Laird also went on to talk about The Shredder's involvement with the creation of the turtles. It's clear that he's not necessarily happy with what he's seen so far, but he's still hopeful foir the best:
“I think you are perhaps making some unwarranted assumptions about what the Shredder is doing, because the very brief snippets of dialogue released so far do not — to me, at least — necessarily lead to that conclusion. For one thing, is it the "civilian identity" of the Shredder (in our comics, and in the animated 2003 series, for example, that "civilian identity" would be Oroku Saki — I don't know what he is called in this new movie) speaking to April… or is it the "evil ninja clan leader identity"? Depending on which one it is, the meaning of his words could take on quite a different nature. Is he lying, or telling the truth?”
He makes an excellent point here, as we really don't know what The Shredder's motivation is in the scene we have seen in the trailer. He is known for being a lying, manipulative and downright evil character, so it shouldn't come as a surprise that he could be lying about creating the turtles, as he did in the original series when he told the turtles themselves that he had intentionally created them. Of course, the Ninja Turtles didn't buy that story then, so maybe we shouldn't buy it now.
In the end, Laird made one statement which perfectly reflects the possible issues of an origin change such as this:
“I have always found that accidental, somewhat random series of events culminating in the creation of the TMNT to be a significant part of the charm of the story. Somehow, retconning it to make their origin the result of deliberate action seems like a mistake. However, perhaps the writers have found a clever way to make this seems more palatable. We'll have to watch the movie to find out.”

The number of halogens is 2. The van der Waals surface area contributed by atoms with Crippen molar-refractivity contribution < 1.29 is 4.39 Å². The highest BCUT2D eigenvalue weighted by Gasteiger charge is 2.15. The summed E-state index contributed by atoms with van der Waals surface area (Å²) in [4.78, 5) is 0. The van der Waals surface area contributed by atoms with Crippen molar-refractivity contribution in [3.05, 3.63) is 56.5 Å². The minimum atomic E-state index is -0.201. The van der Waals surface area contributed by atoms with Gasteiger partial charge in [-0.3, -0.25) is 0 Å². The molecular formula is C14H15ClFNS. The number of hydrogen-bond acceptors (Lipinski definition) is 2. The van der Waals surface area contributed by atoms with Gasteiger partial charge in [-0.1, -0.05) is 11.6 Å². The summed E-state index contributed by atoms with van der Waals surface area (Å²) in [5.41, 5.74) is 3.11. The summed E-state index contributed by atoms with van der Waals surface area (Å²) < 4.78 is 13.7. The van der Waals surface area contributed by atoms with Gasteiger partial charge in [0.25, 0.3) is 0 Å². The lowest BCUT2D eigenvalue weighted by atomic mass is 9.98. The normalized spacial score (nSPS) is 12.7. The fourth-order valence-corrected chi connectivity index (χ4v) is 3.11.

Even in this case, the co-creator of the Teenage Mutant Ninja Turtles had to admit that he didn't know enough to say for sure whether the possible change would be a good thing or a bad thing. He remains hopeful that the writers found a way to make it work, if in fact that is what the trailer revealed. However, he is also concerned about a change from an accidental creation story to an intentional one, as are many Shellheads out there.
Laird's final comment was once again focusing on the new design of the turtles, offering a stern warning and a reminder of what could have been possible had the creators of TMNT signed off on it so long ago:
“When I watched that trailer for the first time, and came to that bit near the end where Michelangelo takes off his bandana, revealing his full face to April, complete with human-looking nose, I immediately flashed back to the early days, back in 1984 or 1985 when we were living in Sharon, CT and just beginning to take steps into the world of licensing the TMNT. It was during that time that we received a letter from a small movie company — I think it was New World — offering us a deal to do a live-action TMNT movie, wherein they suggested that the way to go was to choose some (at that point in time) "hot" young comedians, dress them up in Turtle costumes, but leave their faces bare… except for a layer of green paint, so their zany comic expressions could be easily visible.
As you probably know, we turned that one down. Remember, this was well before the first animated TMNT series was even a glimmer in anyone's eye. It's intriguing to contemplate what the history of the TMNT might have been had we accepted that first live-action movie offer.”
What do you think? Is Laird right to be concerned about the new movie? Whether you agree or not, feel free to sound off in our forums or in the comments below.